Sunday, 20 May 2012
In or out of Afghanistan? NATO’s future at stake
Two summits were held in the USA these days, but both were focusing on crisis regions. While the G8-Summit focused on Greece, the NATO-Summit in Chicago focused on Afghanistan. One question dominated the agenda: the date for withdrawal from Afghanistan.
The pressure is on all actors. French President Hollande announced to withdraw all French troops from Afghanistan this year, while the Obama administration claims cuts in the US defence budget; certainly an election campaign strategy. Nevertheless, at the present time there is only one strategy on which every NATO member and alliance partner agrees: costs saving.
In times of financial and economic crises everyone is cutting its defence spending, which includes a complete rethink of the Afghanistan commitment. The deadline for a complete withdrawal is already set: 2014.
One big defence project remains on the agenda, the missile defence system. But how does a security alliance want to develop and install a missile defence system against potential threats from any enemy region if its members and alliance partners are cutting their defence and military expenditures? However, the missile defence system is just a small part of NATO’s current dilemma in which the security patterns have changed, again.
With the Afghan war dragging on for more than 10 years now, and peace and stability in Afghanistan turning to a matter of impossibility, with the Taleban still going strong against the International Security Assistance Force (ISAF) and the Afghan National Army (ANA). If NATO withdraws from Afghanistan according to its own plan, it will mean two things:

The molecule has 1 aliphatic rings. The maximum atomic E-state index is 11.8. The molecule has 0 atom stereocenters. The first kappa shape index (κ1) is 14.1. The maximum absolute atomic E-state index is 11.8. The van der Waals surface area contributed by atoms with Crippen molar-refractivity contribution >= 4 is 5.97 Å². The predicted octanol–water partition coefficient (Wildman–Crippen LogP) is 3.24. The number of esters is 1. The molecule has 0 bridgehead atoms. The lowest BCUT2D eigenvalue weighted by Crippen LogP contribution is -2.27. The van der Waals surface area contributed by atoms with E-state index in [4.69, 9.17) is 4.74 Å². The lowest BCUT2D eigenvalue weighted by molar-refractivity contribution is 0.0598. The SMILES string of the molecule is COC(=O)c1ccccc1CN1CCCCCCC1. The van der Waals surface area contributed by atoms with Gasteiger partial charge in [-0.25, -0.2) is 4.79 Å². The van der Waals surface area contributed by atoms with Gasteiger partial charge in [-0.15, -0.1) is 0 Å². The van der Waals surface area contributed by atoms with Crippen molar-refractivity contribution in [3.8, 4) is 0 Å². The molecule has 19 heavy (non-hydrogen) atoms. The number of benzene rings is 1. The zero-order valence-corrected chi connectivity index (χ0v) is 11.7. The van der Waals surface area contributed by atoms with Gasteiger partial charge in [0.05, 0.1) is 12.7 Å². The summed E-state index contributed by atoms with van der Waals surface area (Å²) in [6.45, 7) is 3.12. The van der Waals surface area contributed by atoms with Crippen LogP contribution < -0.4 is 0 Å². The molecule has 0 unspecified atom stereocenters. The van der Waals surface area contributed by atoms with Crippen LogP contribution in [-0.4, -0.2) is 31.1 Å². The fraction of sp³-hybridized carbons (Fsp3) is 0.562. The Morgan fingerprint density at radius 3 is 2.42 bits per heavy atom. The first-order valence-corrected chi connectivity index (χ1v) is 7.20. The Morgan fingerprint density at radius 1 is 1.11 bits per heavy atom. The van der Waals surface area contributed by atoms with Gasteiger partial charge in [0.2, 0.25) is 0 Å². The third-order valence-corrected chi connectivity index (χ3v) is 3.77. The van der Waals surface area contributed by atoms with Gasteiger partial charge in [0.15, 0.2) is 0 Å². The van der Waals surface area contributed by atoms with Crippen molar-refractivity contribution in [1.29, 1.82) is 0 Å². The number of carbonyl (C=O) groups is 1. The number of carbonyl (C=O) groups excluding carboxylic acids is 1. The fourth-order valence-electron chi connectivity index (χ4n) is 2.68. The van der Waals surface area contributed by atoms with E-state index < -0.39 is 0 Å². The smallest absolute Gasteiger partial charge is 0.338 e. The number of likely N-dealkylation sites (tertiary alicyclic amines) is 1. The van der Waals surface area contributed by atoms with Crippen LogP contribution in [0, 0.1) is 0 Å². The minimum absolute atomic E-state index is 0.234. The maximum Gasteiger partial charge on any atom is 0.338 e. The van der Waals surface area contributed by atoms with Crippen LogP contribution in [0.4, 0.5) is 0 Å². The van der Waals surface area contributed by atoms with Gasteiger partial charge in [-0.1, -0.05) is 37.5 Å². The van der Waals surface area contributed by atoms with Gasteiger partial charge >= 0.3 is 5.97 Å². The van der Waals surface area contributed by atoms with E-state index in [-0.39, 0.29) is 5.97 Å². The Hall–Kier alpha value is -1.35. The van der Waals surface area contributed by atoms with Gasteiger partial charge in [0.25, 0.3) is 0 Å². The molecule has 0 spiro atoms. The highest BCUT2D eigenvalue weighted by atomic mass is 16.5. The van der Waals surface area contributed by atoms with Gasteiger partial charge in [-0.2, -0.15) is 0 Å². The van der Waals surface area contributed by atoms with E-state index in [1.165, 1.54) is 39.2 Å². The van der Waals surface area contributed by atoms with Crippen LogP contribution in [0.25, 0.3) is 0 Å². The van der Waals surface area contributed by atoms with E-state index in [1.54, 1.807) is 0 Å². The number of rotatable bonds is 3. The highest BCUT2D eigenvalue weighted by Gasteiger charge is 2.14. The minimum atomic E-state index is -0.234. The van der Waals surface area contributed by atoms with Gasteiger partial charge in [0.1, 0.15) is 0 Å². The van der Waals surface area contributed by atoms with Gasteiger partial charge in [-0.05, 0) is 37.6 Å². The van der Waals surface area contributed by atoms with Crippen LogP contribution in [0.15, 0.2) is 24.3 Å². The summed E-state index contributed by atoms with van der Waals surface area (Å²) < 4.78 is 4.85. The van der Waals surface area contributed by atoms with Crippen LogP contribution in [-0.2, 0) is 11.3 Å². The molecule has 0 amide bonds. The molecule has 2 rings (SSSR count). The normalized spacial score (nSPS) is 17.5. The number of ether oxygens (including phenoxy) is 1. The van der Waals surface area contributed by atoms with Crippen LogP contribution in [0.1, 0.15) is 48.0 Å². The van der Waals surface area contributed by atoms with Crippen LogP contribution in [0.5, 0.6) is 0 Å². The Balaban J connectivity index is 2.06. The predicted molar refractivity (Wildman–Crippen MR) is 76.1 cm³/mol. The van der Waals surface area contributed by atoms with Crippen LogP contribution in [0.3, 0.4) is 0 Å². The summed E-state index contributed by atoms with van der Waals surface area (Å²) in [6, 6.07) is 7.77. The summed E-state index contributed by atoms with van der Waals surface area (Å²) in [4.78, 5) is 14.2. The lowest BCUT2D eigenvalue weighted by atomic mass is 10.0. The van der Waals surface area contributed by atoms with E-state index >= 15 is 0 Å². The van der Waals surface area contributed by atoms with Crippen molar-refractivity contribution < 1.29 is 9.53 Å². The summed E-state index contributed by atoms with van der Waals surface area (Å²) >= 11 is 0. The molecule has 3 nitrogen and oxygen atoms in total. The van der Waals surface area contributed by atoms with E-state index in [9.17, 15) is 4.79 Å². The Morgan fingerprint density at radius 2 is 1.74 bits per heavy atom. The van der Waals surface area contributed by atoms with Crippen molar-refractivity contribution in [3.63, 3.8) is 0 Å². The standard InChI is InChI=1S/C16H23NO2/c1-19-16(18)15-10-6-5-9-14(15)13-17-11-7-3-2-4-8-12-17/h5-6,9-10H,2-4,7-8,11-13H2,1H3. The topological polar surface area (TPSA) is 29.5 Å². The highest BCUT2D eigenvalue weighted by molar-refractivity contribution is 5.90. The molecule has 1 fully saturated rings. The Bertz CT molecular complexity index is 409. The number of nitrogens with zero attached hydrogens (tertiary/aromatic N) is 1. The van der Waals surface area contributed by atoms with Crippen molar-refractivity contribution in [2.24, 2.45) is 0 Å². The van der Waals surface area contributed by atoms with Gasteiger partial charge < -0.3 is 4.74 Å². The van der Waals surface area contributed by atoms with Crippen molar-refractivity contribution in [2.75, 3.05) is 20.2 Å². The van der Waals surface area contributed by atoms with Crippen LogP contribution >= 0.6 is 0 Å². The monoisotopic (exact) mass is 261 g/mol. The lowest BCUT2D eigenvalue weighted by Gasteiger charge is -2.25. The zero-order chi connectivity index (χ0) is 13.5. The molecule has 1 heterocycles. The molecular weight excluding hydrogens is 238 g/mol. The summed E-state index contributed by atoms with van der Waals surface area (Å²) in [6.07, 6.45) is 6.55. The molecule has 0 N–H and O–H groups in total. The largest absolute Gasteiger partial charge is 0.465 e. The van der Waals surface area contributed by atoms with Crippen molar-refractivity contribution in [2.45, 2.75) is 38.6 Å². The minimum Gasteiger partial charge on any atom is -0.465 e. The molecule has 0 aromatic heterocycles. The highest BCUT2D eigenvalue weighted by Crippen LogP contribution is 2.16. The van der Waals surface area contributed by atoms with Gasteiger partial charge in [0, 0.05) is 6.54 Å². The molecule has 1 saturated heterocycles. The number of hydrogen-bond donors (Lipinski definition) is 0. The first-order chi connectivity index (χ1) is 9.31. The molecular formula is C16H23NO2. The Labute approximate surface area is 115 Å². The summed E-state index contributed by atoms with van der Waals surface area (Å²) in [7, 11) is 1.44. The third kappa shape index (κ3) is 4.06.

First: Afghanistan will be overrun by the Taleban, the fragile regional stability will collapse and Afghanistan will be an Al Qaida stronghold once again.
And secondly: NATO will face a fundamental and existential credibility crisis. With an unfulfilled peace-implementing and peace-keeping mission in the records, NATO is facing its very first ultimate military defeat, which has to be defined as an unconditional surrender to the Taleban and to international terrorism.
It should be pointed out that a first decisive date will be the day after the US Presidential elections in November, when the world will know how US Foreign Policy will look like and which strategy it will implement. The current savings and cost cutting policy of President Obama will naturally not survive the 2012 Presidential elections, and it won’t take long until the Pentagon will receive extra funds for global security strategies, including the missile defence system.
However, this will probably not apply to the strategy of NATO members to pull back out of Afghanistan. Public support for ISAF equals zero, stability can only be imposed – on a low level – with ISAF forces, economic growth is only identified in the poppy production. Also, those who benefit from the presence of ISAF troops and foreign groups in Afghanistan will most likely be targeted by the Taleban; their lives will be at stake.
NATO will also be at stake, as soon as the first NATO countries pull back their troops. Causing a domino effect for all other ISAF countries, NATO will not only face its defeat in Afghanistan, but also its defeat as a transatlantic and global security alliance.